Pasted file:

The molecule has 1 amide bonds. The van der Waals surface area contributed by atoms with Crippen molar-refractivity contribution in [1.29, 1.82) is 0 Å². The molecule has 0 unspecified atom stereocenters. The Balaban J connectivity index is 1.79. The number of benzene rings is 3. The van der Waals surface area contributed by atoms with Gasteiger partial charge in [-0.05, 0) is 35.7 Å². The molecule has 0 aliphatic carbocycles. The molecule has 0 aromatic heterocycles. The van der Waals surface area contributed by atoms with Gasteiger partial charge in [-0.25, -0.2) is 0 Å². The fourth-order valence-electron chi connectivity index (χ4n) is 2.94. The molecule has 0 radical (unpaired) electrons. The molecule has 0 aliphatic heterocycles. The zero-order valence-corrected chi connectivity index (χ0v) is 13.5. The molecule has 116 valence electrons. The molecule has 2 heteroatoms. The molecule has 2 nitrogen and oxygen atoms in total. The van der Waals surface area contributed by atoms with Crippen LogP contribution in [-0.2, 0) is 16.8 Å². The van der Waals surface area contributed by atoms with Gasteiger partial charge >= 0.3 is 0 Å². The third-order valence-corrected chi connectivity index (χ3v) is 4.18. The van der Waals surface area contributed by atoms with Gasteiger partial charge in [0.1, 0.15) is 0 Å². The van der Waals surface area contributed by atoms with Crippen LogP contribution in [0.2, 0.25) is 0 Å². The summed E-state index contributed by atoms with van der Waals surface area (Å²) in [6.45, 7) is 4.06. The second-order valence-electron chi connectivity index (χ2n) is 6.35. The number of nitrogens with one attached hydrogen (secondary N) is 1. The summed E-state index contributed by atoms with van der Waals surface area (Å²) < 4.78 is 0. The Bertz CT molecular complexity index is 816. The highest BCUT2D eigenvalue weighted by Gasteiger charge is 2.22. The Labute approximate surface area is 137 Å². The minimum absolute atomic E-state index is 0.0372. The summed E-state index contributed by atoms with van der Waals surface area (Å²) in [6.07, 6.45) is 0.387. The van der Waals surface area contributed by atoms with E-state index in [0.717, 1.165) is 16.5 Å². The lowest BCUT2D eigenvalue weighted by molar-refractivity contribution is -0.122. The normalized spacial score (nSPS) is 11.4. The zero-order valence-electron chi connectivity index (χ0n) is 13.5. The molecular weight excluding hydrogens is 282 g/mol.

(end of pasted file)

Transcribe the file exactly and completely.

The molecule has 1 amide bonds. The van der Waals surface area contributed by atoms with Crippen molar-refractivity contribution in [1.29, 1.82) is 0 Å². The molecule has 0 unspecified atom stereocenters. The Balaban J connectivity index is 1.79. The number of benzene rings is 3. The van der Waals surface area contributed by atoms with Gasteiger partial charge in [-0.05, 0) is 35.7 Å². The molecule has 0 aliphatic carbocycles. The molecule has 0 aromatic heterocycles. The van der Waals surface area contributed by atoms with Gasteiger partial charge in [-0.25, -0.2) is 0 Å². The fourth-order valence-electron chi connectivity index (χ4n) is 2.94. The molecule has 0 radical (unpaired) electrons. The molecule has 0 aliphatic heterocycles. The zero-order valence-corrected chi connectivity index (χ0v) is 13.5. The molecule has 116 valence electrons. The molecule has 2 heteroatoms. The molecule has 2 nitrogen and oxygen atoms in total. The van der Waals surface area contributed by atoms with Crippen LogP contribution in [-0.2, 0) is 16.8 Å². The van der Waals surface area contributed by atoms with Gasteiger partial charge >= 0.3 is 0 Å². The third-order valence-corrected chi connectivity index (χ3v) is 4.18. The van der Waals surface area contributed by atoms with Gasteiger partial charge in [0.1, 0.15) is 0 Å². The van der Waals surface area contributed by atoms with Crippen LogP contribution in [0.2, 0.25) is 0 Å². The summed E-state index contributed by atoms with van der Waals surface area (Å²) in [6.45, 7) is 4.06. The second-order valence-electron chi connectivity index (χ2n) is 6.35. The number of nitrogens with one attached hydrogen (secondary N) is 1. The summed E-state index contributed by atoms with van der Waals surface area (Å²) < 4.78 is 0. The Bertz CT molecular complexity index is 816. The highest BCUT2D eigenvalue weighted by Gasteiger charge is 2.22. The Labute approximate surface area is 137 Å². The minimum absolute atomic E-state index is 0.0372. The summed E-state index contributed by atoms with van der Waals surface area (Å²) in [6.07, 6.45) is 0.387. The van der Waals surface area contributed by atoms with E-state index in [0.717, 1.165) is 16.5 Å². The lowest BCUT2D eigenvalue weighted by molar-refractivity contribution is -0.122. The normalized spacial score (nSPS) is 11.4. The zero-order valence-electron chi connectivity index (χ0n) is 13.5. The molecular weight excluding hydrogens is 282 g/mol.